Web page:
Boiling garlic reduces its active virtues considerably. Vinegar and water both extract its curative principles, though vinegar alone seems to be more effective for that purpose. Expressed fresh juice of garlic contains all of its many virtues. The following priceless formulas will cover its therapeutic applications completely for asthma, bronchitis, catarrhal conditions of the mucous membranes, phthisis, tuberculosis, coughs, dyspnea, heart weakness, internal ulcerations, and so forth.
Peel 1 pound of fresh garlic, then chop or mince. Put into a wide mouthed jar and add equal parts of vinegar and distilled water to just cover the garlic. Close tightly, shake well, then let stand in a cool place for four days, thoroughly shaking once or twice a day. Now, add one pint of glycerine, shake well, and let stand another day. Strain with pressure, then filter liquid through a muslin or linen cloth. Add three pounds of pure honey, and stir till thoroughly blended. Put into jars, seal tightly, and store in a cool place.
In order to cover the pungent odor of the garlic, in case it is objectionable, do the following:
In place of macerating the garlic in equal parts of vinegar and distilled water, as directed above, use 1 quart of vinegar in which 3 ounces of powdered caraway seed and 3 ounces of sweet fennel seed have been slowly boiled for 15 minutes, while closely covered. Strain and when cold, add 1 pint of glycerine. Use this in the above formula instead of the vinegar and distilled water mixture.
This is much more acceptable to those who have an antipathy to the smell and taste of garlic. Of course, the 3 pounds of honey are also added after the filtering process. The deviation in no way affects the curative properties of the garlic, while it helps materially to disperse gas and flatus. We use aromatic vinegar in our own preparation of this formula, which is one of the most meritorious and useful remedies to have on hand. It is harmless, and very effective in the above mentioned cases, and will please and astonish both you and the patient.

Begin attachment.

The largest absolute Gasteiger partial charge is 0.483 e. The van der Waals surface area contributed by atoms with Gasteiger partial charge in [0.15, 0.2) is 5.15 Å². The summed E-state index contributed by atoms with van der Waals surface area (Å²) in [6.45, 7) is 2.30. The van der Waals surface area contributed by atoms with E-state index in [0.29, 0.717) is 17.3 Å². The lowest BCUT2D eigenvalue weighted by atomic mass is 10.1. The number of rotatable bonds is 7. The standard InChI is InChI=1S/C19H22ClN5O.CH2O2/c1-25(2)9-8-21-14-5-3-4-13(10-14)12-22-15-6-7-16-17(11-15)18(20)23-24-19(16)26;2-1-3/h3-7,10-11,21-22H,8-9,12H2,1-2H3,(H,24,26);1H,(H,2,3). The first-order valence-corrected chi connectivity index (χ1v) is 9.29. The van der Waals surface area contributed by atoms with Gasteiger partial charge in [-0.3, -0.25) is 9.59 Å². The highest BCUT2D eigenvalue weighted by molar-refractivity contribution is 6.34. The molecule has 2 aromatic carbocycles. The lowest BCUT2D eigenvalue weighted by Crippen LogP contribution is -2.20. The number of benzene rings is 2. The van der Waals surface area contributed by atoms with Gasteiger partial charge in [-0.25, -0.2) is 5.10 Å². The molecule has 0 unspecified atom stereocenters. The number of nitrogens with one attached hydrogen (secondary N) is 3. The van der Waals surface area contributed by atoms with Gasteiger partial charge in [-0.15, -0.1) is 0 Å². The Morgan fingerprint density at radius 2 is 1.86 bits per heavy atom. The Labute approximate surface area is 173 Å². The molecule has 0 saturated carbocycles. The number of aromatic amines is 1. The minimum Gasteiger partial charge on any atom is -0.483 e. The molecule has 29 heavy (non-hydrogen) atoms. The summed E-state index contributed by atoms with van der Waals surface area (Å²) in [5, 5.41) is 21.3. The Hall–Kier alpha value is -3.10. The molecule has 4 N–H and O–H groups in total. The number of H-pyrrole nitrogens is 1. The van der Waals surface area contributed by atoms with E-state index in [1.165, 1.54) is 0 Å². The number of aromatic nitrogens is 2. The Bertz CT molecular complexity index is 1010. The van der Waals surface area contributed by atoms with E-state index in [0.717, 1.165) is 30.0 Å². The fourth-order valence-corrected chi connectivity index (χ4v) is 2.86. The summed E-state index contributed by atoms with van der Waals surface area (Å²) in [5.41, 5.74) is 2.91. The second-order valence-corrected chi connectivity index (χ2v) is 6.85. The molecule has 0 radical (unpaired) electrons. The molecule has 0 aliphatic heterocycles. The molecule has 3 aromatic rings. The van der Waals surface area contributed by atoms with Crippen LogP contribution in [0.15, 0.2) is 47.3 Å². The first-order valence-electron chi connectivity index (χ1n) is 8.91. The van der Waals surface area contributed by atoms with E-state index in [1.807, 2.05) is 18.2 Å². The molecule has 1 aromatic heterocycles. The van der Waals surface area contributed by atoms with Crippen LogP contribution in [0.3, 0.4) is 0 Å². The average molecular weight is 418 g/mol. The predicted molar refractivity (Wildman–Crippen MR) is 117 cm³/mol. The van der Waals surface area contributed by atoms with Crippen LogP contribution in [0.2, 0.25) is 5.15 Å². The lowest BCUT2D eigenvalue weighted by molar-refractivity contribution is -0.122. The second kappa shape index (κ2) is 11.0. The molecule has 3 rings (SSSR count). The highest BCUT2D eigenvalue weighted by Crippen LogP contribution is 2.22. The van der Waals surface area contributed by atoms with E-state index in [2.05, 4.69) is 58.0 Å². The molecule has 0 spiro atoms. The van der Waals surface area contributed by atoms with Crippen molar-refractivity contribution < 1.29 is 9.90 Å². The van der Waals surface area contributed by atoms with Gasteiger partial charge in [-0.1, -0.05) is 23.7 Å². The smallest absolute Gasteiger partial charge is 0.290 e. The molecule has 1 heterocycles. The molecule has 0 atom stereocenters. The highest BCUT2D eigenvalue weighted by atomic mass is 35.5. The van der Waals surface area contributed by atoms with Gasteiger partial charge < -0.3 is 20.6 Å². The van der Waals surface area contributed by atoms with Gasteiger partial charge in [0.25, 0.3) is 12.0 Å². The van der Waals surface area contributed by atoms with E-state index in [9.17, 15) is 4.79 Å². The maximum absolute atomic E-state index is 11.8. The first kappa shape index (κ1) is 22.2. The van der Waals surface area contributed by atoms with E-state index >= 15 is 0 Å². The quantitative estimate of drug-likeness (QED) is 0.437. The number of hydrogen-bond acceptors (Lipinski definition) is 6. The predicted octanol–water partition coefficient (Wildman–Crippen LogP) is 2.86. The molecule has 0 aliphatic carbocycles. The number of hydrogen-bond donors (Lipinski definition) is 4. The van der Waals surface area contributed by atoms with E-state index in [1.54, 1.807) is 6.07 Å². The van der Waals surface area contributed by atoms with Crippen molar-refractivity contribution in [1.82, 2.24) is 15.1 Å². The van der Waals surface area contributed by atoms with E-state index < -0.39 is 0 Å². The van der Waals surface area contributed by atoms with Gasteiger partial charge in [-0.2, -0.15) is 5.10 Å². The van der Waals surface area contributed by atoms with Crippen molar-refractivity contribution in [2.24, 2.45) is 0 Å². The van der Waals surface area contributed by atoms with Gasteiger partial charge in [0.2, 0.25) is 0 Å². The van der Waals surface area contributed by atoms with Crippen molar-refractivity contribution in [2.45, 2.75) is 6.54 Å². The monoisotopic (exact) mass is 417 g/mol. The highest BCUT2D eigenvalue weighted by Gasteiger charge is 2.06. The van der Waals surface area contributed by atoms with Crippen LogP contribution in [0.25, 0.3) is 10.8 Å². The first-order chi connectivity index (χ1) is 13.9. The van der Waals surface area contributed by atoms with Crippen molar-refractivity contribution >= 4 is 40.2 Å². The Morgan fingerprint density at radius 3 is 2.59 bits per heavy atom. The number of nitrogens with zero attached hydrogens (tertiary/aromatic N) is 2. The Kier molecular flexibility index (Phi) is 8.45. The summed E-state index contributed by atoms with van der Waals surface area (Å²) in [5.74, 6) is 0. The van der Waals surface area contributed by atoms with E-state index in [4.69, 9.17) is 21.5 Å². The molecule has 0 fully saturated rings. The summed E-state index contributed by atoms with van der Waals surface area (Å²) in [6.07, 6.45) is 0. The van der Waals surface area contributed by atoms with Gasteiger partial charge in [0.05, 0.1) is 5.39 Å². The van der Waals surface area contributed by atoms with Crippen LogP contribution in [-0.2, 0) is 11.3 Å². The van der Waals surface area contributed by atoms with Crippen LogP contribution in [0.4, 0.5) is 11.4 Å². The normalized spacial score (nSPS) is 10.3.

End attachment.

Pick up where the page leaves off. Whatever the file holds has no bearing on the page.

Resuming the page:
Dose: For asthma and coughs: 1 teaspoonful with or without water every 15 minutes until spasm is controlled; then 1 teaspoonful every 2 or 3 hours for the rest of the day. After that, 1 teaspoonful 3 or 4 times a day is usually sufficient.
For tuberculosis, cardiac asthma and dyspnea: 1 dessertspoonful to a tablespoonful 3 or 4 times a day between meals.
Children: (8 to 15 years) one half of the above dose; (5 to 8 years) one quarter dose; (1 to 4 years) one eighth in a little water or honey
Garlic has also been used successfully in dropsy. The above formula may be used with benefit, but the following will be found to be much more prompt and effective, especially where the heart is much involved.
Dropsy with Heart Involvement
Boil 8 ounces lily of the valley root (cut) (Convallaria majalis) in 3 pints of distilled water for 20 minutes. Strain then boil slowly till reduced to 1 pint. Set aside to cool, and while still warm, add 8 ounces of expressed garlic juice, 8 ounces of brown cane sugar, and 1 pint of glycerine. When cold, bottle and keep in a coot place.
This is one of the most potent remedies for dropsy and heart disease ever devised.
Dose: 1 teaspoonful to a dessertspoonful in water, as required. The dose should be regulated and given every 3 hours to bring about diuresis. Also, a slowing of the heart action, and an increase in the tone of its contraction. After this effect has been produced, administer 1 teaspoonful in water 3 or 4 times a day.
Garlic for outward application: For eczema, pityriasis, psoriasis, ulcers, cancers, swollen glands, tubercular joints, necrosis and all purulent conditions that are accessible, we recommend the following formula:
These garlic formulas we have given you are priceless. It will pay you to study them, and utilize them with confidence whenever occasion arises."
--(Shook, 1978; reprint. pp. 69-73)
Dioscorides, a second century physician and herbalist who traveled with the army of Alexander the Great, has the following to say on the subject of garlic. Dioscorides was translated into middle English by a scholar of the middle ages:
SKORODON Allium Sativum
LEUKOSKORODON Allium Ampeloprasum
OPHIOSKORODON Allium Scorodoprasum
ELAPHOSKORODON Allium subhirsutum